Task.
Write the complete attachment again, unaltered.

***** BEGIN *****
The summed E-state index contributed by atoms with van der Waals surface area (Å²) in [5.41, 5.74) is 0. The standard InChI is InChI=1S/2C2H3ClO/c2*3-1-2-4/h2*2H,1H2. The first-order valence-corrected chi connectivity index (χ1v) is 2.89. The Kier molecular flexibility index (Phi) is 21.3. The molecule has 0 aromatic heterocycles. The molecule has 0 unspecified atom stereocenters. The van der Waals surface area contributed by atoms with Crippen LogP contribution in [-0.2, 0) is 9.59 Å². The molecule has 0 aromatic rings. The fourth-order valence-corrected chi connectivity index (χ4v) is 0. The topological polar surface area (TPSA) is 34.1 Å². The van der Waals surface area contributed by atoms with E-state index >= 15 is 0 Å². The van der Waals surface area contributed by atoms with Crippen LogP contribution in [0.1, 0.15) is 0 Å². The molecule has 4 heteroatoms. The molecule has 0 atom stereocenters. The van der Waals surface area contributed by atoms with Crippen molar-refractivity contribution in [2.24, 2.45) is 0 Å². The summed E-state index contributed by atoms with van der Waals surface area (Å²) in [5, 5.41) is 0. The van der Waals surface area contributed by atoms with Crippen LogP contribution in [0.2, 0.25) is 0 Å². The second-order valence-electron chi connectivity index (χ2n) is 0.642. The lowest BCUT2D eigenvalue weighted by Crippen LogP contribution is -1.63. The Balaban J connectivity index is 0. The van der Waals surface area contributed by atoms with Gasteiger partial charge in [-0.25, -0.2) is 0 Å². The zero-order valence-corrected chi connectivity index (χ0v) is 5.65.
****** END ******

The summed E-state index contributed by atoms with van der Waals surface area (Å²) in [5.41, 5.74) is 0. The standard InChI is InChI=1S/2C2H3ClO/c2*3-1-2-4/h2*2H,1H2. The first-order valence-corrected chi connectivity index (χ1v) is 2.89. The Kier molecular flexibility index (Phi) is 21.3. The molecule has 0 aromatic heterocycles. The molecule has 0 unspecified atom stereocenters. The van der Waals surface area contributed by atoms with Crippen LogP contribution in [-0.2, 0) is 9.59 Å². The molecule has 0 aromatic rings. The fourth-order valence-corrected chi connectivity index (χ4v) is 0. The topological polar surface area (TPSA) is 34.1 Å². The van der Waals surface area contributed by atoms with E-state index >= 15 is 0 Å². The van der Waals surface area contributed by atoms with Crippen LogP contribution in [0.1, 0.15) is 0 Å². The molecule has 4 heteroatoms. The molecule has 0 atom stereocenters. The van der Waals surface area contributed by atoms with Crippen molar-refractivity contribution in [2.24, 2.45) is 0 Å². The summed E-state index contributed by atoms with van der Waals surface area (Å²) in [5, 5.41) is 0. The van der Waals surface area contributed by atoms with Crippen LogP contribution in [0.2, 0.25) is 0 Å². The second-order valence-electron chi connectivity index (χ2n) is 0.642. The lowest BCUT2D eigenvalue weighted by Crippen LogP contribution is -1.63. The Balaban J connectivity index is 0. The van der Waals surface area contributed by atoms with Gasteiger partial charge in [-0.25, -0.2) is 0 Å². The zero-order valence-corrected chi connectivity index (χ0v) is 5.65.